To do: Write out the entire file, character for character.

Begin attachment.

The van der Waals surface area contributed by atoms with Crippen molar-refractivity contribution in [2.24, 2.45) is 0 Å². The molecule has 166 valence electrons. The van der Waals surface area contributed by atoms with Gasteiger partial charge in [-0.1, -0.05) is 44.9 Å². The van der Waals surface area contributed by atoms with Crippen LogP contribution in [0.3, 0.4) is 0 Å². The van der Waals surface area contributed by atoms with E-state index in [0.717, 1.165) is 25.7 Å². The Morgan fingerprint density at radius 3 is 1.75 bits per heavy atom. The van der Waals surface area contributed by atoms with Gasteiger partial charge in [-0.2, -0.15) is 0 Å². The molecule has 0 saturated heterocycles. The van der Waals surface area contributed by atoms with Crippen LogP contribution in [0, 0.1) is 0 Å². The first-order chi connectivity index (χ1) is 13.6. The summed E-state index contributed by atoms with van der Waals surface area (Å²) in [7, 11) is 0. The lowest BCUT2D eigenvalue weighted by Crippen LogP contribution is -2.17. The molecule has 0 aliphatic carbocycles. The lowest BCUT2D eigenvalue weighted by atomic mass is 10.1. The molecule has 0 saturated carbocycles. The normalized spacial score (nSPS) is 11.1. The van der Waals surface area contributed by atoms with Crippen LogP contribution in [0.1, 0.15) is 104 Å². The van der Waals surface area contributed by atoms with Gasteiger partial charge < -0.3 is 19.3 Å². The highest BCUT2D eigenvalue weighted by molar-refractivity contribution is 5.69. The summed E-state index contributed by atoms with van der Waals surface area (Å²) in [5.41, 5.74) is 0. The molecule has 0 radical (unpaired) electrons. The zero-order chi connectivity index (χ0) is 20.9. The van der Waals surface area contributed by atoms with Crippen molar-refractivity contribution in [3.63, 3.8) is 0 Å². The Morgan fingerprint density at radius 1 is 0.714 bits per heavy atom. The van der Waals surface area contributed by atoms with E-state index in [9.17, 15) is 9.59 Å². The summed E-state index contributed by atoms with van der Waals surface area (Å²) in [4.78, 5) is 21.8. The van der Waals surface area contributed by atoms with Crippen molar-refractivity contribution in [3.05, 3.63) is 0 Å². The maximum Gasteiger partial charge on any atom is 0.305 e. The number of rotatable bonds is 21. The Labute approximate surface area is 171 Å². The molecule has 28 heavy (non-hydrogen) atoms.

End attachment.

The van der Waals surface area contributed by atoms with Crippen molar-refractivity contribution in [2.24, 2.45) is 0 Å². The molecule has 166 valence electrons. The van der Waals surface area contributed by atoms with Gasteiger partial charge in [-0.1, -0.05) is 44.9 Å². The van der Waals surface area contributed by atoms with Crippen LogP contribution in [0.3, 0.4) is 0 Å². The van der Waals surface area contributed by atoms with E-state index in [0.717, 1.165) is 25.7 Å². The Morgan fingerprint density at radius 3 is 1.75 bits per heavy atom. The van der Waals surface area contributed by atoms with Gasteiger partial charge in [-0.2, -0.15) is 0 Å². The molecule has 0 saturated heterocycles. The van der Waals surface area contributed by atoms with Crippen LogP contribution in [0, 0.1) is 0 Å². The first-order chi connectivity index (χ1) is 13.6. The summed E-state index contributed by atoms with van der Waals surface area (Å²) in [7, 11) is 0. The lowest BCUT2D eigenvalue weighted by Crippen LogP contribution is -2.17. The molecule has 0 aliphatic carbocycles. The lowest BCUT2D eigenvalue weighted by atomic mass is 10.1. The molecule has 0 saturated carbocycles. The normalized spacial score (nSPS) is 11.1. The van der Waals surface area contributed by atoms with Crippen LogP contribution in [0.1, 0.15) is 104 Å². The van der Waals surface area contributed by atoms with Gasteiger partial charge < -0.3 is 19.3 Å². The highest BCUT2D eigenvalue weighted by molar-refractivity contribution is 5.69. The summed E-state index contributed by atoms with van der Waals surface area (Å²) in [5.41, 5.74) is 0. The molecule has 0 radical (unpaired) electrons. The zero-order chi connectivity index (χ0) is 20.9. The van der Waals surface area contributed by atoms with Crippen molar-refractivity contribution in [3.63, 3.8) is 0 Å². The Morgan fingerprint density at radius 1 is 0.714 bits per heavy atom. The van der Waals surface area contributed by atoms with E-state index in [9.17, 15) is 9.59 Å². The summed E-state index contributed by atoms with van der Waals surface area (Å²) in [4.78, 5) is 21.8. The van der Waals surface area contributed by atoms with Crippen molar-refractivity contribution in [3.05, 3.63) is 0 Å². The maximum Gasteiger partial charge on any atom is 0.305 e. The number of rotatable bonds is 21. The Labute approximate surface area is 171 Å². The molecule has 28 heavy (non-hydrogen) atoms.